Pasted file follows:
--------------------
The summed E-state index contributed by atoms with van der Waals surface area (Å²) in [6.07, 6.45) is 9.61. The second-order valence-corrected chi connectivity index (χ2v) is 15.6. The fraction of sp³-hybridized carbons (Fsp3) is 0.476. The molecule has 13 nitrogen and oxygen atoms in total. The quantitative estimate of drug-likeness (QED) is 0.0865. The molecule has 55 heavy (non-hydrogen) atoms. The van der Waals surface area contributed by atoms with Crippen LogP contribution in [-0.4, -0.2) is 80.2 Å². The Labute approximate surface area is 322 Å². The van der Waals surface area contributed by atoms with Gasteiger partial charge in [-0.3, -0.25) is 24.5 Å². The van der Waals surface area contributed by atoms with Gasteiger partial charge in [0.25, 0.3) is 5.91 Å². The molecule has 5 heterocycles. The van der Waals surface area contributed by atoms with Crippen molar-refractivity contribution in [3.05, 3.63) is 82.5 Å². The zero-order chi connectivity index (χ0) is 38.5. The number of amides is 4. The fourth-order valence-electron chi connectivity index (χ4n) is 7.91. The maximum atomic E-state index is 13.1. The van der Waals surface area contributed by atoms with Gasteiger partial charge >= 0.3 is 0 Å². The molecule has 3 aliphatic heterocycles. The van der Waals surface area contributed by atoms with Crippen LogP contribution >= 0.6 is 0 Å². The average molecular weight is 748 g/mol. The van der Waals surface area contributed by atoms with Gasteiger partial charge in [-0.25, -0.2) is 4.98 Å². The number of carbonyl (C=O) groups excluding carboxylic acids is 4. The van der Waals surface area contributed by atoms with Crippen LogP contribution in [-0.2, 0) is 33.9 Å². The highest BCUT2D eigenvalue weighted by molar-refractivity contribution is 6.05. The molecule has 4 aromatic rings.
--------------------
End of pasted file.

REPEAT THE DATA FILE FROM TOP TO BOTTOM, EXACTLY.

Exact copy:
The summed E-state index contributed by atoms with van der Waals surface area (Å²) in [6.07, 6.45) is 9.61. The second-order valence-corrected chi connectivity index (χ2v) is 15.6. The fraction of sp³-hybridized carbons (Fsp3) is 0.476. The molecule has 13 nitrogen and oxygen atoms in total. The quantitative estimate of drug-likeness (QED) is 0.0865. The molecule has 55 heavy (non-hydrogen) atoms. The van der Waals surface area contributed by atoms with Crippen LogP contribution in [-0.4, -0.2) is 80.2 Å². The Labute approximate surface area is 322 Å². The van der Waals surface area contributed by atoms with Gasteiger partial charge in [-0.3, -0.25) is 24.5 Å². The van der Waals surface area contributed by atoms with Gasteiger partial charge in [0.25, 0.3) is 5.91 Å². The molecule has 5 heterocycles. The van der Waals surface area contributed by atoms with Crippen molar-refractivity contribution in [3.05, 3.63) is 82.5 Å². The zero-order chi connectivity index (χ0) is 38.5. The number of amides is 4. The fourth-order valence-electron chi connectivity index (χ4n) is 7.91. The maximum atomic E-state index is 13.1. The van der Waals surface area contributed by atoms with Gasteiger partial charge >= 0.3 is 0 Å². The molecule has 3 aliphatic heterocycles. The van der Waals surface area contributed by atoms with Crippen LogP contribution >= 0.6 is 0 Å². The average molecular weight is 748 g/mol. The van der Waals surface area contributed by atoms with Gasteiger partial charge in [-0.25, -0.2) is 4.98 Å². The number of carbonyl (C=O) groups excluding carboxylic acids is 4. The van der Waals surface area contributed by atoms with Crippen LogP contribution in [-0.2, 0) is 33.9 Å². The highest BCUT2D eigenvalue weighted by molar-refractivity contribution is 6.05. The molecule has 4 aromatic rings.